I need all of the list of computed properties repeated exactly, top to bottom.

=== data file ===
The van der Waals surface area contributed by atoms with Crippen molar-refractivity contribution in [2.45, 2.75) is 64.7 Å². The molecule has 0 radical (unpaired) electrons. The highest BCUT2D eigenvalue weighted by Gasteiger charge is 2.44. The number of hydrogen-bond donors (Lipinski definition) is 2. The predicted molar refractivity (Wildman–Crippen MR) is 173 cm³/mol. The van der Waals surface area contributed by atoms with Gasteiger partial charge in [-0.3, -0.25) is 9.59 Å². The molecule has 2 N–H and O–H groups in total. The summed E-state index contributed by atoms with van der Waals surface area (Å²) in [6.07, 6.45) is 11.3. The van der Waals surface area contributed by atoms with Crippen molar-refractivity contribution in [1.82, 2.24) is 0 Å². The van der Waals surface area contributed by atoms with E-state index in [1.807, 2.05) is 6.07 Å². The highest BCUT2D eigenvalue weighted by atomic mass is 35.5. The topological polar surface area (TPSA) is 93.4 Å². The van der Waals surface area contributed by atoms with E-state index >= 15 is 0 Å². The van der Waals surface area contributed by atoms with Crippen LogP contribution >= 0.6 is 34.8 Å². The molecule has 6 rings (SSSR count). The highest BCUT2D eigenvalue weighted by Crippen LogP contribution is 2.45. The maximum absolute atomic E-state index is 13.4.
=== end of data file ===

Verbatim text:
The van der Waals surface area contributed by atoms with Crippen molar-refractivity contribution in [2.45, 2.75) is 64.7 Å². The molecule has 0 radical (unpaired) electrons. The highest BCUT2D eigenvalue weighted by Gasteiger charge is 2.44. The number of hydrogen-bond donors (Lipinski definition) is 2. The predicted molar refractivity (Wildman–Crippen MR) is 173 cm³/mol. The van der Waals surface area contributed by atoms with Gasteiger partial charge in [-0.3, -0.25) is 9.59 Å². The molecule has 2 N–H and O–H groups in total. The summed E-state index contributed by atoms with van der Waals surface area (Å²) in [6.07, 6.45) is 11.3. The van der Waals surface area contributed by atoms with Crippen molar-refractivity contribution in [1.82, 2.24) is 0 Å². The van der Waals surface area contributed by atoms with E-state index in [1.807, 2.05) is 6.07 Å². The highest BCUT2D eigenvalue weighted by atomic mass is 35.5. The topological polar surface area (TPSA) is 93.4 Å². The van der Waals surface area contributed by atoms with E-state index >= 15 is 0 Å². The van der Waals surface area contributed by atoms with Crippen LogP contribution >= 0.6 is 34.8 Å². The molecule has 6 rings (SSSR count). The highest BCUT2D eigenvalue weighted by Crippen LogP contribution is 2.45. The maximum absolute atomic E-state index is 13.4.